The Importance of Early Detection in Thyroid Cancer Prognosis

Most thyroid cancers are treatable. As a matter of fact, thyroid cancer has one of the highest patient survival rates among all types of cancers, with the average five-year survival rate currently at 97.9%. Many endocrine oncologists advocate early detection or diagnosis of small thyroid cancers so that the cancerous tissues can be removed at a time when they have not yet developed into aggressive malignancies.

The good news is that most thyroid cancers can now be found early, thanks to more advanced laboratory and imaging methodologies, as well as better awareness about cancer symptoms among the general public.

Often, thyroid cancers are found when the patients themselves discover the lumps or nodules and go to their doctors to have the problem checked. Other times, the cancers are found when health care professionals do routine medical examination of patients or when the patients receive imaging tests for other health conditions.

You are encouraged to examine your own neck at least twice a year so that you can check it for abnormal lumps or growths. If you have a family history of thyroid cancer, ask your doctor if regular screening tests like neck ultrasound, blood exams, and genetic testing is recommendable. Genetic testing can help you find out whether you carry the gene associated with diseases like medullary thyroid cancer.

Thyroid Cancer Types and Stats

Thyroid cancer—a disorder in which malignant cells grow in the thyroid gland—is the most common type of endocrine cancer. The American Cancer Society has estimated that in 2015, more than 15,200 men and over 47,200 women will be diagnosed with the disease. The National Cancer Institute also estimates that approximately 1.1 % of American men and women will develop thyroid cancer at some point during their lifetime.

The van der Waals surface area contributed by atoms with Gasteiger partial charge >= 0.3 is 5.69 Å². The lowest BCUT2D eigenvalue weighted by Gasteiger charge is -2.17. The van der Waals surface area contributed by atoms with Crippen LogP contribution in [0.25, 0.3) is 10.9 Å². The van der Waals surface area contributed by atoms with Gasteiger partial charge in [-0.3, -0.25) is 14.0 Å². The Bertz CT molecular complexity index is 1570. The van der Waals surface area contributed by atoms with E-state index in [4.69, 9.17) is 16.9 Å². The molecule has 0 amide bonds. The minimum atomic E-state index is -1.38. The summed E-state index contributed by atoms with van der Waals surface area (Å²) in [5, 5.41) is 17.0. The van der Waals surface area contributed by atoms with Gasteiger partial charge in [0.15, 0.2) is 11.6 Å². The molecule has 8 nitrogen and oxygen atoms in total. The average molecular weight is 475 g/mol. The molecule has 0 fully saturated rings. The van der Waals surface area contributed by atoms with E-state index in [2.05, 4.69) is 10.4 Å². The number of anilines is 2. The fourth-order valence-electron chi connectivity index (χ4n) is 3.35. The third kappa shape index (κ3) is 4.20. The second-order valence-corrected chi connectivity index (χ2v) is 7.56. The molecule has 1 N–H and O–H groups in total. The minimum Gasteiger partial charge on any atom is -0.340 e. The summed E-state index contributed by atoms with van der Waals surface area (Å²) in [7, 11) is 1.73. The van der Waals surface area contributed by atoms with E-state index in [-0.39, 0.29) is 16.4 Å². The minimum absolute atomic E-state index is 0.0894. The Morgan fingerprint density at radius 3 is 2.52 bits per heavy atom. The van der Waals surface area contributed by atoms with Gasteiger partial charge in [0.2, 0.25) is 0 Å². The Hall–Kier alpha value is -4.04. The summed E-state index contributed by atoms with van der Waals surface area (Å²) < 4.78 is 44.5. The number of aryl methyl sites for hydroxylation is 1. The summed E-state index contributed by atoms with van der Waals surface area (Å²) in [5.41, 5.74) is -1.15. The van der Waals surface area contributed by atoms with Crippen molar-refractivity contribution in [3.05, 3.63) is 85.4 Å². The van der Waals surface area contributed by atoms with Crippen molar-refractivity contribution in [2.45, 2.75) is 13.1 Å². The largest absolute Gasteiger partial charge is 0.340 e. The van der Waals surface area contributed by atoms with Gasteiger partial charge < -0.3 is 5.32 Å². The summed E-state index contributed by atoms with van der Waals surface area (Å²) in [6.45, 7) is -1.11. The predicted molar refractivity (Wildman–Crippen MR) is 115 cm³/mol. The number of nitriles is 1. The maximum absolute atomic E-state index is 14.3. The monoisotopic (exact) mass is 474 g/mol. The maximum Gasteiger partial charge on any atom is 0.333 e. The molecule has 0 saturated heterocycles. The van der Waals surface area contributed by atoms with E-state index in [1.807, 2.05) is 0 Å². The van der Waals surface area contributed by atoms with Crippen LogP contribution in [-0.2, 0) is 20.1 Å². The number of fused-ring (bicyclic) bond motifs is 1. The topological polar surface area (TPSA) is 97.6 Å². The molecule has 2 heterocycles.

Thyroid cancer prognosis is directly related to the kind of thyroid cancer a patient has and what stage it is at when diagnosed.  Below is a summary of the different types of thyroid cancers:

  • Papillary thyroid cancer – Up to 90% of thyroid cancer cases are papillary thyroid carcinoma. It is a slow-growing type of cancer that typically affects women and children. Papillary thyroid cancer can be removed surgically, and prognosis is often very good. Many individuals who have this type of thyroid cancer are able to return to their normal lives, often living healthy for many years after their treatment.
  • Follicular and Hurthle Cell thyroid cancer – Follicular thyroid cancer is a type of thyroid cancer that occurs more frequently in middle-aged women. As opposed to spreading to the lymph nodes, follicular cancer tends to spread through the blood stream into the lungs and bones. The Hurthle Cell variant of this disease, however, is more likely to spread to the lymph nodes. Follicular and Hurthle Cell thyroid cancers together make up about 5% of all thyroid cancer cases.
  • Medullary thyroid cancer – Originating from the parafollicular cells of the thyroid gland, medullary thyroid cancer patients represent between 3 to 10% of all thyroid cancer cases. This type of cancer occurs in individuals with hereditary endocrine tumor syndromes.
  • Anaplastic thyroid cancer – Anaplastic thyroid cancer is a rare type of cancer characterized by its aggressive nature and its resistance to treatments. Because it grows very rapidly, prognosis is often less good for patients who have this type of thyroid cancer.

If you want to learn more about thyroid cancer diagnosis and treatment, please don’t hesitate to get in touch with our Endocrine Tumor and Bone Disease Program. You may schedule an appointment with us. We are located in the heart of the city of Santa Monica. We also serve Southern California’s Westside, South Bay, and San Fernando Valley areas, as well as patients from all over the country.

More Articles on Thyroid Cancer:
Thyroid Cancer Treatment: What the Future Holds
Our Endocrinologists Recommend: Managing Thyroid Cancer Symptoms and Treatment Side Effects